Those are the facts.
We’ve seen what happens when money and power are in the hands of the state. Twenty three years of the PPP regime and the decimation of social survival of those out of its orbit will stand as a Maginot line of sorts, the history we should never repeat.
And, frighteningly, there are hints of strong men and strong arming coming from this government which ran on anti corruption- which should not be truncated at money laundering. The Coalition’s duty right now is to prepare a tamper -free contract oil administration entity which will survive current and proceeding governments.
Already contracts of all sorts are being sought …and some say received…in anticipation of oil. Apparently, the grease is reaching from below to unscrupulous government-affiliated play – makers with dry palms who are embracing opportunistic parasites of like morals…is the thinking.
We won’t stand idly by.
With approximately $20 billion in oil revenue annually, we are duty bound to ensure that that revenue lifts the bounty of every Guyanese and will keep close watch on the course of contracts and negotiations.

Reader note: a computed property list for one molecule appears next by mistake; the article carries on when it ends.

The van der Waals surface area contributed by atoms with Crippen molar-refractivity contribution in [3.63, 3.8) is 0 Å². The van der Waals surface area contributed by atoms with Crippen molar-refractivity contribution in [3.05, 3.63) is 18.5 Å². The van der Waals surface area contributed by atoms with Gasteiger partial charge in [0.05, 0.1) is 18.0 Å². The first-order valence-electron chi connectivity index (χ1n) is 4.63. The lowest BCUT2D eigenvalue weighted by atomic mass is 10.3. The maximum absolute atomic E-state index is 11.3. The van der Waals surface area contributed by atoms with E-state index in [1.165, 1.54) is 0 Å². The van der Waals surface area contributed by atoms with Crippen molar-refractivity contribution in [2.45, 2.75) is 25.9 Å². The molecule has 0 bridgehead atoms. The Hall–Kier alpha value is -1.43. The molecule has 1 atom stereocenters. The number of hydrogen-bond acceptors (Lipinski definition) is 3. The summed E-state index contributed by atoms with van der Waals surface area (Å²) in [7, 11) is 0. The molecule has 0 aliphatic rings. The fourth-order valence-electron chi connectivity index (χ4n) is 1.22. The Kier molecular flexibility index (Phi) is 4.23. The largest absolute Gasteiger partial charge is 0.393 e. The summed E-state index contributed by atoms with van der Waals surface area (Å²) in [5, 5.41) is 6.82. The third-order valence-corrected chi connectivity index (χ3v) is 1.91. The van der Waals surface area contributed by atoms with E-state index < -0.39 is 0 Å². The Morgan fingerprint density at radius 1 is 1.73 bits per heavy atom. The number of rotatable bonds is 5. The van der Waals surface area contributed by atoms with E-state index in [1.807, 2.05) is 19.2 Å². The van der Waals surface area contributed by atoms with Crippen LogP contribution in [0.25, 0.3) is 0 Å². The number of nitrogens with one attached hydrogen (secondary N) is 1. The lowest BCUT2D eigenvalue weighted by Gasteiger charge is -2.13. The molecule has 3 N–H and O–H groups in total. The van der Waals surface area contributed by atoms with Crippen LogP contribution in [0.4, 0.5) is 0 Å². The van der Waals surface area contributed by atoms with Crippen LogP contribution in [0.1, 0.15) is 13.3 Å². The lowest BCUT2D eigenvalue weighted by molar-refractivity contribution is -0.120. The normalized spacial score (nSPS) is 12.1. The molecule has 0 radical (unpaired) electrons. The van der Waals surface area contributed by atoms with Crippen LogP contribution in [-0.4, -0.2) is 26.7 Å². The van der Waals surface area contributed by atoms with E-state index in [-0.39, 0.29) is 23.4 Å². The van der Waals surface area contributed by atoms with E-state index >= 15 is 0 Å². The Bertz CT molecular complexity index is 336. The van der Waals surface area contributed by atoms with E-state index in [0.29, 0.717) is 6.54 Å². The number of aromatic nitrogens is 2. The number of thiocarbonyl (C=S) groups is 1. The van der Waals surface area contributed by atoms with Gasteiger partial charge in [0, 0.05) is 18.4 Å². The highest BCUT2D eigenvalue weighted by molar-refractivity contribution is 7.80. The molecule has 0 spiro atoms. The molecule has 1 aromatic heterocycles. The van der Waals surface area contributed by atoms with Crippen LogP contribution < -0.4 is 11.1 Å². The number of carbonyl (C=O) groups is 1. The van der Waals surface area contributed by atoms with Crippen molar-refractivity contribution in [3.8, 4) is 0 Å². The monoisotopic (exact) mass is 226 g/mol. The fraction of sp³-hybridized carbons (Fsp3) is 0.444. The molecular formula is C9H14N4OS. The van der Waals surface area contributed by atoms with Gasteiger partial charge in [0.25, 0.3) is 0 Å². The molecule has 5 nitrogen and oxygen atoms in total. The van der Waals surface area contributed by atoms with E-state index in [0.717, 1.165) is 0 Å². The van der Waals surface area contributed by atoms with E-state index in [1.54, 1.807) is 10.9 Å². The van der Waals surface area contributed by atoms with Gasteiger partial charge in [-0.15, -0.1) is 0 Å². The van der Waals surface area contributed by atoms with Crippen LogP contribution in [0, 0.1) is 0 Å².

So, President Granger and the Coalition government will be held to their Manifesto declaration under Natural Resources Development and the environment Mineral Resources Sector and its opening paragraph “The PPP and the Geology and Mines Commission have carried out a mining policy that is riddled with corruption….”
We will continue to monitor and draw parallels when necessary.
I have written extensively on this issue, in another context. Now I reiterate here, that contracts which have been negotiated in good faith, and signed without due pressure by any of the signatories to said contract, remain sacrosanct. In these issues, in the majority of cases, one party comes out with a better deal than the other. The art of the deal is to come out of negotiations having bettered the opponent. These matters are not a matter of fairness, it is two parties using their wiles and knowledge to gain a distinct advantage.
Now Guyana has been bettered by people who do these things for a living, for many years past, and unless we have brought experts on board to advise us, we have been royally screwed, and if we continue in this vein, we will be bettered by those with whom we need to negotiate in future. Investors in our country are not intimated by speaking with our President and a phalanx of advisors, civil servants for the most part, who have no skil, lno expertise in dealing with such matters. They will sit down listen politely, bamboozle us with scientific and legal bullshit, and smilingly turn the screw on us. That is the name of the game.